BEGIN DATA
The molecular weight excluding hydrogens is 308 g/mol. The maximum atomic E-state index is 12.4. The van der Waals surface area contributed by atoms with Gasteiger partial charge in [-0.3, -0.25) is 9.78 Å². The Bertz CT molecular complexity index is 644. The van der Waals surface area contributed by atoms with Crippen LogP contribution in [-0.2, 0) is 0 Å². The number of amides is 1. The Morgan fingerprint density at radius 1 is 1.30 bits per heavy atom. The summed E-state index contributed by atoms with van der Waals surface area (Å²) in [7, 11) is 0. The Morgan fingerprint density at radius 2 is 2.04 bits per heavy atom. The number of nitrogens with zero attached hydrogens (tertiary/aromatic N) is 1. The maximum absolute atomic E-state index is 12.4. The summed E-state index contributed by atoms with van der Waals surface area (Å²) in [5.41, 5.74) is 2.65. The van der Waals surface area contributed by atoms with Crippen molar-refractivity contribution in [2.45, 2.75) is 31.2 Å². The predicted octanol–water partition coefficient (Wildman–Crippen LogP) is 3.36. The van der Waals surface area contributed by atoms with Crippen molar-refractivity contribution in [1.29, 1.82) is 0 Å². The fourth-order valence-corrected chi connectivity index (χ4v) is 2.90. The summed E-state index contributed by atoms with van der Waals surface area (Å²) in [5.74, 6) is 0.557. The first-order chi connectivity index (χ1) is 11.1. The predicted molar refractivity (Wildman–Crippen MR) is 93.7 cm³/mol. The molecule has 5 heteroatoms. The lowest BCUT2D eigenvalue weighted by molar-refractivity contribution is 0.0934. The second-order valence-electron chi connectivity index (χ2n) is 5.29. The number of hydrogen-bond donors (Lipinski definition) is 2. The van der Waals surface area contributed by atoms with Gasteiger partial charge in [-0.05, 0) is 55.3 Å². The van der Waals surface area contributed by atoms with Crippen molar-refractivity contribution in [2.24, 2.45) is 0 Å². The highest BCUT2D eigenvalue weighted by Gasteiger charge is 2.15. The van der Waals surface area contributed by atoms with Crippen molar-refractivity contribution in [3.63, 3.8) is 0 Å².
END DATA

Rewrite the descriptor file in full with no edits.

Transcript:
The molecular weight excluding hydrogens is 308 g/mol. The maximum atomic E-state index is 12.4. The van der Waals surface area contributed by atoms with Gasteiger partial charge in [-0.3, -0.25) is 9.78 Å². The Bertz CT molecular complexity index is 644. The van der Waals surface area contributed by atoms with Crippen LogP contribution in [-0.2, 0) is 0 Å². The number of amides is 1. The Morgan fingerprint density at radius 1 is 1.30 bits per heavy atom. The summed E-state index contributed by atoms with van der Waals surface area (Å²) in [7, 11) is 0. The Morgan fingerprint density at radius 2 is 2.04 bits per heavy atom. The number of nitrogens with zero attached hydrogens (tertiary/aromatic N) is 1. The maximum absolute atomic E-state index is 12.4. The summed E-state index contributed by atoms with van der Waals surface area (Å²) in [5.41, 5.74) is 2.65. The van der Waals surface area contributed by atoms with Crippen molar-refractivity contribution in [2.45, 2.75) is 31.2 Å². The predicted octanol–water partition coefficient (Wildman–Crippen LogP) is 3.36. The van der Waals surface area contributed by atoms with Crippen molar-refractivity contribution in [1.29, 1.82) is 0 Å². The fourth-order valence-corrected chi connectivity index (χ4v) is 2.90. The summed E-state index contributed by atoms with van der Waals surface area (Å²) in [5.74, 6) is 0.557. The first-order chi connectivity index (χ1) is 11.1. The predicted molar refractivity (Wildman–Crippen MR) is 93.7 cm³/mol. The molecule has 5 heteroatoms. The lowest BCUT2D eigenvalue weighted by molar-refractivity contribution is 0.0934. The second-order valence-electron chi connectivity index (χ2n) is 5.29. The number of hydrogen-bond donors (Lipinski definition) is 2. The van der Waals surface area contributed by atoms with Gasteiger partial charge in [-0.05, 0) is 55.3 Å². The van der Waals surface area contributed by atoms with Crippen molar-refractivity contribution in [2.24, 2.45) is 0 Å². The highest BCUT2D eigenvalue weighted by Gasteiger charge is 2.15. The van der Waals surface area contributed by atoms with Crippen molar-refractivity contribution in [3.63, 3.8) is 0 Å².